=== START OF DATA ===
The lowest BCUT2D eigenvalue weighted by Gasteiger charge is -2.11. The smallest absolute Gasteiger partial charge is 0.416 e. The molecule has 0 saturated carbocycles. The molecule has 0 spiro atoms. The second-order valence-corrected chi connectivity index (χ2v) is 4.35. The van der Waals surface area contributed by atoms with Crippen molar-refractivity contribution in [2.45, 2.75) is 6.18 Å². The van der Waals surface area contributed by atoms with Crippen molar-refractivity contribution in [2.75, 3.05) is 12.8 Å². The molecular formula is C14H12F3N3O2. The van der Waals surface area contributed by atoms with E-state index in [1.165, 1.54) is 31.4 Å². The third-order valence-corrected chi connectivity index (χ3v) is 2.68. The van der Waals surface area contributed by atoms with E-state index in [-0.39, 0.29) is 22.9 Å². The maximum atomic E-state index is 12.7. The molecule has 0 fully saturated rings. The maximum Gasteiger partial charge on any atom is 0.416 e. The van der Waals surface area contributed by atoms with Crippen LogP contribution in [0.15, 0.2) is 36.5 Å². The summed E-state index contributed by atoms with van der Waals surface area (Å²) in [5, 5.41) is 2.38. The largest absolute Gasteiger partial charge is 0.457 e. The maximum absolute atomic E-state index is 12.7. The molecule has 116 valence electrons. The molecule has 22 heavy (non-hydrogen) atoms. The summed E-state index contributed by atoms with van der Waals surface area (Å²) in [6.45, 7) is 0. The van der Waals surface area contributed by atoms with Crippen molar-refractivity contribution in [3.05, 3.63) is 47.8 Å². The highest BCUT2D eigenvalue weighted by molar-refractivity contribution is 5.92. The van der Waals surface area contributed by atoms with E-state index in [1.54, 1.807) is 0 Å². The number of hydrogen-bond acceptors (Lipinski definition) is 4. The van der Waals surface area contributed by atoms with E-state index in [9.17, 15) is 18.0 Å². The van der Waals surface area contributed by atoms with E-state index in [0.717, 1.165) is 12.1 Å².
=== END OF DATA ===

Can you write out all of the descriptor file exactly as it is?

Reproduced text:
The lowest BCUT2D eigenvalue weighted by Gasteiger charge is -2.11. The smallest absolute Gasteiger partial charge is 0.416 e. The molecule has 0 saturated carbocycles. The molecule has 0 spiro atoms. The second-order valence-corrected chi connectivity index (χ2v) is 4.35. The van der Waals surface area contributed by atoms with Crippen molar-refractivity contribution in [2.45, 2.75) is 6.18 Å². The van der Waals surface area contributed by atoms with Crippen molar-refractivity contribution in [2.75, 3.05) is 12.8 Å². The molecular formula is C14H12F3N3O2. The van der Waals surface area contributed by atoms with E-state index in [1.165, 1.54) is 31.4 Å². The third-order valence-corrected chi connectivity index (χ3v) is 2.68. The van der Waals surface area contributed by atoms with E-state index in [-0.39, 0.29) is 22.9 Å². The maximum atomic E-state index is 12.7. The molecule has 0 fully saturated rings. The maximum Gasteiger partial charge on any atom is 0.416 e. The van der Waals surface area contributed by atoms with Crippen LogP contribution in [0.15, 0.2) is 36.5 Å². The summed E-state index contributed by atoms with van der Waals surface area (Å²) in [5, 5.41) is 2.38. The largest absolute Gasteiger partial charge is 0.457 e. The maximum absolute atomic E-state index is 12.7. The molecule has 116 valence electrons. The molecule has 22 heavy (non-hydrogen) atoms. The summed E-state index contributed by atoms with van der Waals surface area (Å²) in [6.45, 7) is 0. The van der Waals surface area contributed by atoms with Crippen molar-refractivity contribution in [3.05, 3.63) is 47.8 Å². The highest BCUT2D eigenvalue weighted by molar-refractivity contribution is 5.92. The van der Waals surface area contributed by atoms with E-state index in [1.54, 1.807) is 0 Å². The number of hydrogen-bond acceptors (Lipinski definition) is 4. The van der Waals surface area contributed by atoms with E-state index in [9.17, 15) is 18.0 Å². The van der Waals surface area contributed by atoms with E-state index in [0.717, 1.165) is 12.1 Å².